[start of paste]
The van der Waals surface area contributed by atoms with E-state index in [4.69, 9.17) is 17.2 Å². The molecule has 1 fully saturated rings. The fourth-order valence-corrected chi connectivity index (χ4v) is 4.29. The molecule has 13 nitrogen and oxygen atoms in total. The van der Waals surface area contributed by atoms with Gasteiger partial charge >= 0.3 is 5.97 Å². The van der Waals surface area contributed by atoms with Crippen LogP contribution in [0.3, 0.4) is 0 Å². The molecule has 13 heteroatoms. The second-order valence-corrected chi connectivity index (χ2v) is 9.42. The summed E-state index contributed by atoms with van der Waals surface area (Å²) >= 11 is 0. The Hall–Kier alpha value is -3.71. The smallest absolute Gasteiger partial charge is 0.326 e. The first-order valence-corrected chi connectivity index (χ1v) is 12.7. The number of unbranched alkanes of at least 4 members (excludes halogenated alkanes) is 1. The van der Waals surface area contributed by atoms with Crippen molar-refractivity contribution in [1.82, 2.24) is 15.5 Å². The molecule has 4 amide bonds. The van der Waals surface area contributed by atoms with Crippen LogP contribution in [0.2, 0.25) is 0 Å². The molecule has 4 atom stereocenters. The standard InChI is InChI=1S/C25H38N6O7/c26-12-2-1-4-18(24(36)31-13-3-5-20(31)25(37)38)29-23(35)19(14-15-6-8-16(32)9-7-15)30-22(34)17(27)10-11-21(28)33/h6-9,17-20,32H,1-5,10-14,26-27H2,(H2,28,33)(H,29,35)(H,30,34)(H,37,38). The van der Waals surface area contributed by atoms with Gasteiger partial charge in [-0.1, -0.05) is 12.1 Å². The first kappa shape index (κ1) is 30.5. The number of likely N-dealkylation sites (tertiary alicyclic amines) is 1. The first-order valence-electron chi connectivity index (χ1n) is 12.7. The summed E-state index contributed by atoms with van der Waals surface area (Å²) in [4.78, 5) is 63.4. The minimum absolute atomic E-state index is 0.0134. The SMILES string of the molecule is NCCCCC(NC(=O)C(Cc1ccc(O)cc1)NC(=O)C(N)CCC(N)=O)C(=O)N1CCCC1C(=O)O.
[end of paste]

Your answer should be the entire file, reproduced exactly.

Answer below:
The van der Waals surface area contributed by atoms with E-state index in [4.69, 9.17) is 17.2 Å². The molecule has 1 fully saturated rings. The fourth-order valence-corrected chi connectivity index (χ4v) is 4.29. The molecule has 13 nitrogen and oxygen atoms in total. The van der Waals surface area contributed by atoms with Gasteiger partial charge >= 0.3 is 5.97 Å². The van der Waals surface area contributed by atoms with Crippen LogP contribution in [0.3, 0.4) is 0 Å². The molecule has 13 heteroatoms. The second-order valence-corrected chi connectivity index (χ2v) is 9.42. The summed E-state index contributed by atoms with van der Waals surface area (Å²) >= 11 is 0. The Hall–Kier alpha value is -3.71. The smallest absolute Gasteiger partial charge is 0.326 e. The first-order valence-corrected chi connectivity index (χ1v) is 12.7. The number of unbranched alkanes of at least 4 members (excludes halogenated alkanes) is 1. The van der Waals surface area contributed by atoms with Crippen molar-refractivity contribution in [1.82, 2.24) is 15.5 Å². The molecule has 4 amide bonds. The van der Waals surface area contributed by atoms with Crippen LogP contribution in [0.2, 0.25) is 0 Å². The molecule has 4 atom stereocenters. The standard InChI is InChI=1S/C25H38N6O7/c26-12-2-1-4-18(24(36)31-13-3-5-20(31)25(37)38)29-23(35)19(14-15-6-8-16(32)9-7-15)30-22(34)17(27)10-11-21(28)33/h6-9,17-20,32H,1-5,10-14,26-27H2,(H2,28,33)(H,29,35)(H,30,34)(H,37,38). The van der Waals surface area contributed by atoms with Gasteiger partial charge in [-0.1, -0.05) is 12.1 Å². The first kappa shape index (κ1) is 30.5. The number of likely N-dealkylation sites (tertiary alicyclic amines) is 1. The first-order valence-electron chi connectivity index (χ1n) is 12.7. The summed E-state index contributed by atoms with van der Waals surface area (Å²) in [4.78, 5) is 63.4. The minimum absolute atomic E-state index is 0.0134. The SMILES string of the molecule is NCCCCC(NC(=O)C(Cc1ccc(O)cc1)NC(=O)C(N)CCC(N)=O)C(=O)N1CCCC1C(=O)O.